Another potential issue with dungeon grinding is that you become isolated from the world for prolonged periods of time. While this can be great on PvP servers (to avoid getting killed by players) and for avoiding congestion on high population realms, there are some downsides. It is almost impossible to keep most professions leveled as you do dungeons, meaning you will be forced to wait until 60 to level them. A big selling point of WoW Classic is the community and open world, which dungeon grinding can take away from by forcing you to only interact with a select few people and keeping you in small isolated areas. But again, this is more of a personal preference issue and should not deter you from trying it out if you desire.
The difference between efficient and inefficient dungeon groups is enough to make dungeon grinding better or worse than questing in terms of XP/hour. For the best possible experience gains, there are two types of "meta" groups.
As you might expect, Melee Cleave groups focus on melee AoE damage. Warriors are typically best for this, so a common composition (as outlined here) is three warriors (with Cleave), one paladin, and a priest for healing. Shamans can fill in for the priest here, but rouges are basically a no-go due to their lack of area damage. It’s a simple case of having the paladin pull entire rooms with a protection bubble and letting the warrior spin to win while the Priest buffs and heals as needed. There’s a bit less risk involved with a Melee Cleave group over Spell Cleave, but the latter can beat out the other for raw EXP once mastered.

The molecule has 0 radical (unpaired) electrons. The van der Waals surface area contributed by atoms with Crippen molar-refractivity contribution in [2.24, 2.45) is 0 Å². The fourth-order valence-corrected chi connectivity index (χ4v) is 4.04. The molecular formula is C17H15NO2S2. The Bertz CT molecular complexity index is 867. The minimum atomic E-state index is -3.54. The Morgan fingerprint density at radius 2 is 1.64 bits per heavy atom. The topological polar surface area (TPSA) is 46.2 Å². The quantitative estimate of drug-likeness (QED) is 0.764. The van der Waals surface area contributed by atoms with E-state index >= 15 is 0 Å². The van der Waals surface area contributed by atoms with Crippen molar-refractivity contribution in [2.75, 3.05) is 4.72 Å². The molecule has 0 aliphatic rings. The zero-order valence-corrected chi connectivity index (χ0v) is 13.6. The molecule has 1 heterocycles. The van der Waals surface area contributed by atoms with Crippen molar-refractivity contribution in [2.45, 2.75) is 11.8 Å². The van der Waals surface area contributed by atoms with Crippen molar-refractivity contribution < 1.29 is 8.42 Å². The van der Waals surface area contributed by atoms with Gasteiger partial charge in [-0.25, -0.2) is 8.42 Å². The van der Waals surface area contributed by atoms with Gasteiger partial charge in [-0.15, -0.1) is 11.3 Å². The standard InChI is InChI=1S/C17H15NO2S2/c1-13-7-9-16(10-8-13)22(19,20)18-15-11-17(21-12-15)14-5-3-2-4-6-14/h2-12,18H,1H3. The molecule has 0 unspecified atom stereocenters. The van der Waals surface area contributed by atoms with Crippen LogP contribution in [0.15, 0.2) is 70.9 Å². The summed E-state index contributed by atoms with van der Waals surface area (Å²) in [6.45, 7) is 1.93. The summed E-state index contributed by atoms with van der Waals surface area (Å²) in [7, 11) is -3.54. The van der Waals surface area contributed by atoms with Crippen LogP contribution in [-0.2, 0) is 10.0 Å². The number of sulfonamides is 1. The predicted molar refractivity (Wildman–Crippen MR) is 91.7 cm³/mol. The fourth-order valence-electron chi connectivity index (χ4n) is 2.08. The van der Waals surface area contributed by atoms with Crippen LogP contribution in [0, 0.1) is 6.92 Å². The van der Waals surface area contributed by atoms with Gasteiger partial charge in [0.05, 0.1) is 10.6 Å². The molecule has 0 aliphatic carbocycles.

Spell Cleave dungeon groups are far more involved. Spell Cleave groups can burn down entire dungeons in one go if done right, but it’s incredibly hard to pull off. Instead, be prepared for small pulls with plenty of downtime for mana regen. The idea here is to pull packs with a warlock/hunter pet or bear druid and have mages slow/freeze them with their spells and burn them down with things like Blizzard. The packs will be large enough to one-shot almost anyone if they get close, meaning paladins with a bubble are also good for large numbers. Priests are fantastic healers here, but shamans and paladins can potentially fill in.
Instead, it’s mostly mages all around. The more frost mages with improved blizzard traits, the better.
While you might be tempted to do each new dungeon as soon as you can, that can be incredibly inefficient due to the travel time between dungeons. If your goal is the best XP/hour possible, it will be better to stick with fewer dungeons for longer periods of time. This is the list of the most efficient dungeons that you should do for the best XP/hour, and the levels you should be in them for.
Another possibility than can be worthwhile is quest runs of dungeons. Most dungeons have quests available that you can complete in the dungeons, some of which give great rewards. Dungeons such as Uldaman and Maraudon are not worth farming for extended periods of time compared to the others, but can be worth doing a single run of just to complete all the available quests. Once you are Level 40 and have your mount, this becomes much more viable since traveling is easier.
As a side note, while spell cleave groups are not gear reliant, melee cleave groups are. Warriors specifically benefit tremendously from weapon upgrades, so routing around getting your Warriors specific upgrades can be a great idea, especially if you are in a group with multiple Warriors.